Have you ever had your hopes completely dashed? Perhaps it was something like a financial investment that you knew would work out and you lost every penny. Perhaps it’s something much smaller and yet, at the moment, big. You plan a picnic for the family and, on that day, it rains. Your hopes, you have felt that feeling. Perhaps where you are living right now, in the situation where you are right now, you’re having difficulty keeping your hopes up and in your heart there comes questions. We have all had our hopes and our expectations changed. In fact, my wife and I laugh about the day I proposed to her. I had that thing planned out to the “T.” I had practiced my proposal many times, like most of you men, probably all of you men who are married, in front of the mirror, you had it all mapped out. And boy, I had this thing planned. I was going to ask her to marry me on Thanksgiving Day. As a college student, I would work odd jobs. And I was saving money because I wanted to put that ring on her finger and I wanted to not have any debt on that thing. And so, I was feverishly working. It was in the fall, obviously. And I can still remember, the last amount of money I needed to raise would be raised by raking this man’s yard. The only problem is, we were leaving the next day and that particular day it was pouring down rain. So, I was raking leaves in a downpour. And I can still remember this man, he would come and look out the window and he’d, “Ha, Ha, Ha.” He’d laugh and he would tell his wife something, you know, “That lunatic out there raking leaves.” But I had to have that money for the final payment. I made it. I got that ring, stuck it in my pocket. We headed to Atlanta to spend Thanksgiving with her parents. And everything was working just right on schedule. And, I imagined her response. Did you guys imagine the response of that gal you asked to marry you? I love to hear these stories from some of you who have told me. I could imagine her throwing her arms around my neck and just, you know, jumping up and down with glee and saying, “Yes,” a hundred times. And I’d just eat it all up. Do you know this story? Well, finally, I got her alone. And I got that proposal and it all just came out just perfectly and it ended with the words, “Will you marry me?” And her face turned pale and she got this look in her eyes and she said, “I don’t know!” No hug. To this day, I’m convinced I talked her into marrying me because I said, “You’re wearing this, put it on.” Oh, man, we have so many illustrations in our lives where we think we’ve got everything mapped out and then someone doesn’t respond. I can imagine Moses walking into the courtroom with his chest full of confidence and he looks up at that Pharaoh and he says to Pharaoh, “Let My people go, God says.” And Pharaoh says, “Who is your God,” and makes their bondage even worse.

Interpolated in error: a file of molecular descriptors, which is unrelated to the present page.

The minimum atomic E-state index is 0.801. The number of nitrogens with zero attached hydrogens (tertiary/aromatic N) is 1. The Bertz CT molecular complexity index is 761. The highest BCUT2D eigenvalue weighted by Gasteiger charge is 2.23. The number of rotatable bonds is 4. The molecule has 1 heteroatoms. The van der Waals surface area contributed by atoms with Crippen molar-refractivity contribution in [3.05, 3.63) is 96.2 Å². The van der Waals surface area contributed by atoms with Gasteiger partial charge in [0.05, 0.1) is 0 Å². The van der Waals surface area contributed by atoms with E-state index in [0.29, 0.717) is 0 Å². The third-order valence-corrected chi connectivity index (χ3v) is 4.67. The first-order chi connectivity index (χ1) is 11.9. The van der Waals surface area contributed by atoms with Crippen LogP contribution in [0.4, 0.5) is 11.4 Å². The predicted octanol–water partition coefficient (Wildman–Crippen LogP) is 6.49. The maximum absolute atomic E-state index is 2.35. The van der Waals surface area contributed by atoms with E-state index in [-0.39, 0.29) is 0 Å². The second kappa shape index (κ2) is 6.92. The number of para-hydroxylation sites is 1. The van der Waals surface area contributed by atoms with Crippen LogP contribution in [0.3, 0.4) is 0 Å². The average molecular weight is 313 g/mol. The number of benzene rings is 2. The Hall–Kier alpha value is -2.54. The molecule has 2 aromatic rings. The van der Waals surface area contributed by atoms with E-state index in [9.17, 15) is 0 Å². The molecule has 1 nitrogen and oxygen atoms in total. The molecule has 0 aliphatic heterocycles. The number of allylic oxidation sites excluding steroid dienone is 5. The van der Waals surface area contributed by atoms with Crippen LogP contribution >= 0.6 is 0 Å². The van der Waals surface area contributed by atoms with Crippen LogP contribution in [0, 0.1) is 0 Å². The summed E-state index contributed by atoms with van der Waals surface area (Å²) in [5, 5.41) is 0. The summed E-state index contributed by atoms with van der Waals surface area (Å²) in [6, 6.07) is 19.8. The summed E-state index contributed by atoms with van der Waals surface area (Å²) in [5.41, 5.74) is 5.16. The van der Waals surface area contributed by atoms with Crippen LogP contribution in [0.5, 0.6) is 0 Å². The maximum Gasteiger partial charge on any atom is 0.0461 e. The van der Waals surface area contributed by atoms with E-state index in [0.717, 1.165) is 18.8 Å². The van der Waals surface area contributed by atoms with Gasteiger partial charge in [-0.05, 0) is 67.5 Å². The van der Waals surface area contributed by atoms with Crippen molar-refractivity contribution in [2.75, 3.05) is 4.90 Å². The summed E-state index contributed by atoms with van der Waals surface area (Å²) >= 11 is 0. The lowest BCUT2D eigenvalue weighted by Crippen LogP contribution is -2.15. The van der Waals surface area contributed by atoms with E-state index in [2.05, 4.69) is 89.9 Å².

I want you to notice the reaction, first to Pharaoh. “Then the foremen of the sons of Israel” - verse 15 - “came and cried out to Pharaoh, saying ‘Why do you deal this way with your servants? There is no straw given to your servants, yet they keep saying to us, ‘Make bricks!’ And behold, your servants are being beaten; but it is the fault of your own people.’ But he said, ‘You are lazy, very lazy; therefore you say, ‘Let us go and sacrifice to the Lord.’ So go now and work’”. You see, Pharaoh is offended that they would worship someone other than him. That’s the whole problem. “So go now and work; for you shall be given no straw,” - verse 18 - “yet you must deliver the quota of bricks.” Verse 20, “When they left Pharaoh’s presence, they met Moses and Aaron as they were waiting for them.” Can you imagine this? The text indicates that Moses and Aaron were stationed somewhere, perhaps, down a corridor there in the palace and they were waiting to hear the response of Pharaoh. And they come storming down this hallway and they turn the corner and they walk face to face, they walk right into Moses and Aaron. And they unleash incredibly painful words on them. Verse 21, “And they say to them, ‘May the Lord look upon you and judge you, for you have made us’” - literally, stink - “in Pharaoh’s sight and in the sight of his servants, to put a sword in their hand to kill us.” “Moses, Aaron, you have made our bondage worse. May God judge you.”